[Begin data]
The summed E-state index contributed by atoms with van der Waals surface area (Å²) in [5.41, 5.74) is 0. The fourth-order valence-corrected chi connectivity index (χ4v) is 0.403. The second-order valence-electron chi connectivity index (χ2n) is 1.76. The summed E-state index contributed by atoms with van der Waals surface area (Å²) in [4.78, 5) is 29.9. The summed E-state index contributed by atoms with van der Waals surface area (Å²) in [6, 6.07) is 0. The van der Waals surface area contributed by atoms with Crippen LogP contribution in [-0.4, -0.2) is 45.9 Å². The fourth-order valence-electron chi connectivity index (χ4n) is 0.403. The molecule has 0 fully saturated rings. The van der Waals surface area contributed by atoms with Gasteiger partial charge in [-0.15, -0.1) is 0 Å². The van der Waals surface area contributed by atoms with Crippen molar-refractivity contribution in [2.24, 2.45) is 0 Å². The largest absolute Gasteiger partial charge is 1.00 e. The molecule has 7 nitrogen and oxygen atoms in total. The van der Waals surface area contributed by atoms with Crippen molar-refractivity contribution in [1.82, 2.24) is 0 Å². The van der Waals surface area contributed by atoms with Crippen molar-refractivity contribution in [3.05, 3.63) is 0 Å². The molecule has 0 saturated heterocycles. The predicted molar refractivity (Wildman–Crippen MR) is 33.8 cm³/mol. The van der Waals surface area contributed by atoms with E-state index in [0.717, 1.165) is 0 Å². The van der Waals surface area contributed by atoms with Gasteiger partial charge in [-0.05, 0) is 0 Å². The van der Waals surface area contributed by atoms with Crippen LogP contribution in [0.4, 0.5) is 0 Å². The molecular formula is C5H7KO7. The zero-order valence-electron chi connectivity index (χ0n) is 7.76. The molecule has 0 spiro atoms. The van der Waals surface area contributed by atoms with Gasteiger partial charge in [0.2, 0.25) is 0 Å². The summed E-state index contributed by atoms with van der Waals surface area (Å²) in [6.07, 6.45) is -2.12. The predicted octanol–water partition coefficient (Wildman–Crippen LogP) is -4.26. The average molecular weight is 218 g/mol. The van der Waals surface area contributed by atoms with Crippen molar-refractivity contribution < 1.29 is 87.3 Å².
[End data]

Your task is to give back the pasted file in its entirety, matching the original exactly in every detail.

The summed E-state index contributed by atoms with van der Waals surface area (Å²) in [5.41, 5.74) is 0. The fourth-order valence-corrected chi connectivity index (χ4v) is 0.403. The second-order valence-electron chi connectivity index (χ2n) is 1.76. The summed E-state index contributed by atoms with van der Waals surface area (Å²) in [4.78, 5) is 29.9. The summed E-state index contributed by atoms with van der Waals surface area (Å²) in [6, 6.07) is 0. The van der Waals surface area contributed by atoms with Crippen LogP contribution in [-0.4, -0.2) is 45.9 Å². The fourth-order valence-electron chi connectivity index (χ4n) is 0.403. The molecule has 0 fully saturated rings. The van der Waals surface area contributed by atoms with Gasteiger partial charge in [-0.15, -0.1) is 0 Å². The van der Waals surface area contributed by atoms with Crippen molar-refractivity contribution in [2.24, 2.45) is 0 Å². The largest absolute Gasteiger partial charge is 1.00 e. The molecule has 7 nitrogen and oxygen atoms in total. The van der Waals surface area contributed by atoms with Crippen molar-refractivity contribution in [1.82, 2.24) is 0 Å². The van der Waals surface area contributed by atoms with Crippen molar-refractivity contribution in [3.05, 3.63) is 0 Å². The molecule has 0 saturated heterocycles. The predicted molar refractivity (Wildman–Crippen MR) is 33.8 cm³/mol. The van der Waals surface area contributed by atoms with E-state index in [0.717, 1.165) is 0 Å². The van der Waals surface area contributed by atoms with Gasteiger partial charge in [-0.05, 0) is 0 Å². The van der Waals surface area contributed by atoms with Crippen LogP contribution in [0.4, 0.5) is 0 Å². The molecular formula is C5H7KO7. The zero-order valence-electron chi connectivity index (χ0n) is 7.76. The molecule has 0 spiro atoms. The van der Waals surface area contributed by atoms with Gasteiger partial charge in [0.2, 0.25) is 0 Å². The summed E-state index contributed by atoms with van der Waals surface area (Å²) in [6.07, 6.45) is -2.12. The predicted octanol–water partition coefficient (Wildman–Crippen LogP) is -4.26. The average molecular weight is 218 g/mol. The van der Waals surface area contributed by atoms with Crippen molar-refractivity contribution < 1.29 is 87.3 Å².